The film is entertaining, including how a seven year old boy was interrogated about something he had texted; how an Irishman on holiday in the US never got into the country but spent days in confinement instead, because he had used "destroy America" as a figure of speech in a tweet; how people planning a zombie parade during the Royal Wedding were arrested based on the social media planning; and how a TV crime writer was raided based on his Google searches.

I saw this a few days after "We Steal Secrets: the story of Wikileaks". It is the better film, letting the facts speak for themselves more.

And now I'm getting paranoid about what will happen to me for writing this....
84 out of 88 found this helpful. Was this review helpful? Sign in to vote.
Call Me Kuchu (2012)
Brave people, brave story! (Hitchens and Weinberg were right!)
7 August 2012
Warning: Spoilers
I had vaguely remembered that a gay activist had been killed in Uganda, but didn't realise until the event in the movie that this man, David Kato, who I had been getting to know and empathising with, was the same one.

But the movie does not dwell on his death, more on his life and struggle and that of those around him. His mother is a beautiful character.

I don't know which was worse, the smug, jokey newspaper editor (it's cheekily called the "Rolling Stone") who took no responsibility for any of the hatred he was stirring up or its consequences, or the smug local church people, or the smug, arrogant American evangelist, bringing American-style bigotry to Uganda.

The Anglican Bishop Christopher Senyonjo is a lovable respite from all this hatred, a Ugandan Desmond Tutu. The scenes at David's funeral, where he rescues the body from a local pastor who wanted to straighten out the LGBTI congregation, are very touching.

And yet, it's the same religion both he and the bigots are in the thrall of, and equally drives them both to do good or evil, almost at random, underlining Christopher Hitchen's catchphrase that religion poisons everything, and Steven Weinberg's, that for good people to do evil, that takes religion.

The courage of the local LGBTI people is amazing. We went through just a tiny fraction of that ordeal 26 years ago, and it seemed bad enough at the time. This movie and the dauntless people in it, packing up and moving on when their lives are endangered, and yet fronting up to courts, hostile crowds, policemen, clergy and thugs (sometimes the same people), will give heart to those who are still struggling.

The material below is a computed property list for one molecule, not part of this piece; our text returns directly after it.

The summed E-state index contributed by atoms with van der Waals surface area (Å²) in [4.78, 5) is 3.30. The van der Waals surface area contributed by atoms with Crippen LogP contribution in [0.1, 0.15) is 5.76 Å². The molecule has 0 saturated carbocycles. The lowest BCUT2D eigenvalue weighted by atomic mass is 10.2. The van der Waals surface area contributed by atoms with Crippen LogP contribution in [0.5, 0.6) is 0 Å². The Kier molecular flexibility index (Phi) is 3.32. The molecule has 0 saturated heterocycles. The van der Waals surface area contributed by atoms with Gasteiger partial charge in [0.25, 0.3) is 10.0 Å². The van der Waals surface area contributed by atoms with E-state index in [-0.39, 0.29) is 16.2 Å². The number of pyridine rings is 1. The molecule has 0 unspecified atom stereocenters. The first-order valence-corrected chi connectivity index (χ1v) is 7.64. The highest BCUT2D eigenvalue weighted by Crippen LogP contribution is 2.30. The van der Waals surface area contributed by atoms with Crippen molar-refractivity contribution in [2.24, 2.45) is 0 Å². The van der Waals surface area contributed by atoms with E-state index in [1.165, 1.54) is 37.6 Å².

7 out of 7 found this helpful. Was this review helpful? Sign in to vote.
Melancholia (2011)
Could have been worse...
31 December 2011
Warning: Spoilers
I sat grimly through this because it was said to be beautiful to see and I hoped it might get better. I've given it a day to see if it looked better in retrospect. If I could have warned myself, I'd have said, spend those two hours doing anything or nothing rather than watch this film.

Any beautiful scenes were marred by the hand-held camera-work that was just dizzying.

I think it's the most miserable movie I've ever seen. For pity's sake, if you have the slightest tendency to depression, don't see it. Maybe send your friends - or your enemies - so they can know what depression feels like.

There isn't a single character you can empathise with. Justine (Dunst), presumably the most sympathetic character, having kept her wedding guests waiting two hours, keeps them waiting even longer to go and say hello to - a horse! Almost everyone at the wedding behaves appallingly. Justine's brother-in-law John even commits suicide selfishly, eating everyone else's pills. (Though there is little point in suicide: the planet will do it all quickly enough.) The husband, Michael (Alexander Skarsgård) and the little boy are harmless, but ciphers.

They don't live in a world, with media, governments, people. It's all about them.

The other story, just the end of the Earth, is hackwork. Trier has sacrificed all astronomical and anthropological sense for empty symbolism. John is an astronomer who works out the orbits of planets on paper with a pen. (There is an internet and Google, but "Melancholia" gets only 3 million hits, many about the condition, not the planet that's going to kill everybody.) They are reduced to looking through a handmade loop of wire to figure out if the planet is coming or going. The proposed "Dance of Death" orbit of Melancholia looks as if it is affected by air-resistance. The electrical discharge from Justine's fingertips and the power poles was caused by what? Or if it was symbolic, symbolic of what? Even the last moments were hackwork. The shockwaves I could buy, but fire? What was burning?